State Control, Annexation? Tough Choices in Broke Chelsea, Mass.
CHELSEA, Mass. (AP) _ Chelsea rebuilt itself after a fire in 1908 and after another big blaze in 1973. But this time, it may not be able to rise from the ashes.
The city next to Boston is broke. The schools are shut, municipal workers may not get paid, and the state is considering putting Chelsea into receivership. If that doesn’t work, Boston’s mayor has offered to annex the place.
If the Legislature votes for receivership, Chelsea would become Massachusetts’ first community to be declared inoperable since the Depression.
″Maybe it’s not a bad idea to put the city in the hands of businessmen until they get it on its feet,″ said Andrew Diranian, who owns the Avenue Coffee Shop across from City Hall. ″Then the politicians can start stealing again.″
The city of 25,000 has been poor for years. But voters’ refusal to raise taxes, an influx of immigrants and the recession combined to bring it to the brink. Chelsea’s shortfall is $9.5 million this fiscal year and growing.
City Hall itself is down at the heels. Dusty displays describe a revitalization project for the main square from years gone by. The glass doors are dirty with rain spots and fingerprints.
Just steps away, the homeless and unemployed pass the time on wooden benches. Chelsea has Massachusetts’ third-largest number of families earning less than $10,000 a year and the highest percentage of people living in poverty.
Mayor John Brennan has pushed for receivership, saying: ″Why postpone the inevitable? Let’s do it now instead of doing life a day at a time.″
But no town goes down easy, and residents cling fiercely to a better past and the promise, however remote, for the future.
″This place used to be gorgeous,″ Marie Pezzuto, 61, a shoe store clerk, said with a wave of her arm at Bellingham Square, the city’s center. ″I’ve seen it change - big change, not little change.″
One change has been an influx of immigrants from Latin America and Asia. Salsa music reverberates from cars, and Spanish is spoken nearly as often as English on the street.
Some older residents blame the newcomers for the problems. But Paul Park, a Korean immigrant who owns the shoe store where Pezzuto works, said he has as much a stake in the city’s future as anyone.
″It used to be a good place, compared to now. It’s suffering,″ Park said. ″But I’m fighting. We hang in there.″
Boston University began managing the city’s schools two years ago because non-English-speaking students needed more services at a time of declining tax revenue. Since then, SAT averages have risen while dropping nationally.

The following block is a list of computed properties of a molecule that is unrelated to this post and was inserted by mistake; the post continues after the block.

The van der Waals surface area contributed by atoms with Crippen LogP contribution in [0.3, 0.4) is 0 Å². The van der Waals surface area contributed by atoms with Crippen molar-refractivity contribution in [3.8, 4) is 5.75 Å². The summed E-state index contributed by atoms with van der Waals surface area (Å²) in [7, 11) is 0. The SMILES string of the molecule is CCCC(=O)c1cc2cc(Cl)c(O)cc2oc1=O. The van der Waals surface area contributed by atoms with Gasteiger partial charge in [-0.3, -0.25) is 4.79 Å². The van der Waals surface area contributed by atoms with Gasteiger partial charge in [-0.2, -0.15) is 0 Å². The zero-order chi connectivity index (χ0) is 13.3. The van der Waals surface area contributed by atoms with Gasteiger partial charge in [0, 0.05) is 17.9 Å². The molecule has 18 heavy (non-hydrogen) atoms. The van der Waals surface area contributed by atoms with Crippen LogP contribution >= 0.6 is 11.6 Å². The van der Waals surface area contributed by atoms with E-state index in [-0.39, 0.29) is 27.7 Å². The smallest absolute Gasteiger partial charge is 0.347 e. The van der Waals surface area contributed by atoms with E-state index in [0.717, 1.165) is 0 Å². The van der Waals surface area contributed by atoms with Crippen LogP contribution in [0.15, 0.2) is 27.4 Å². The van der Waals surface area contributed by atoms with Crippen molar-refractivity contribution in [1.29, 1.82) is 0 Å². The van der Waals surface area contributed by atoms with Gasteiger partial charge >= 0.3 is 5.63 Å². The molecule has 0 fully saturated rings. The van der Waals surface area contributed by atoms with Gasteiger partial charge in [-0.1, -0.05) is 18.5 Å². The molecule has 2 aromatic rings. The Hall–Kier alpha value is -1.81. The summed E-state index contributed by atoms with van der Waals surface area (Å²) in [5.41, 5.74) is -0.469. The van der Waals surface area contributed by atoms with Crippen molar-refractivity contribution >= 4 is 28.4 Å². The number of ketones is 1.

But 80 of the city’s 300 teachers were laid off last month and the city’s 3,700 schoolchildren are idle.
Sheila Perez, 38, worries about what her 13-year-old son will do without school, especially considering the temptations of the street. Her 17-year-old daughter, Gina, dropped out and has a baby girl.
″I used to like living here, but now there’s too much drugs, too much crime,″ Perez said. ″I don’t want to bring my kids up here anymore.″
The state Senate is to debate the receivership bill Wednesday, followed by the House. If the bill passes, schools could open Monday.
Gov. William Weld introduced the bill, which would give the receiver power to hire and fire, alter zoning laws, merge departments and sell bonds. It would not grant the right to raise taxes.
The receiver would stay for up to five years, during which time elected officials would have only advisory power. Even after all that, Weld said, Chelsea may have to be annexed.
State Senate President William Bulger said Chelsea voters should override Proposition 2 1/2 , which limits the property tax rate statewide to 2.5 percent. Voters can increase the rate in their own cities. In April, Chelsea voters rejected an override by a 3-1 margin. Without it, the 1.9- square-mile city cannot increase its tax base because it has almost no land to develop.
″It seems to me that the self-help effort should be made by Chelsea,″ Bulger said.
Bulger said receivership could send the wrong signal to other cash-strapped communities that they can shirk taxes and still receive services.
But Senate Minority Leader David Locke, a Republican, said: ″My feeling is that unless someone comes up with a better alternative, the bill will probably go through. I don’t think anybody really likes it, nobody thinks it’s a cure- all.″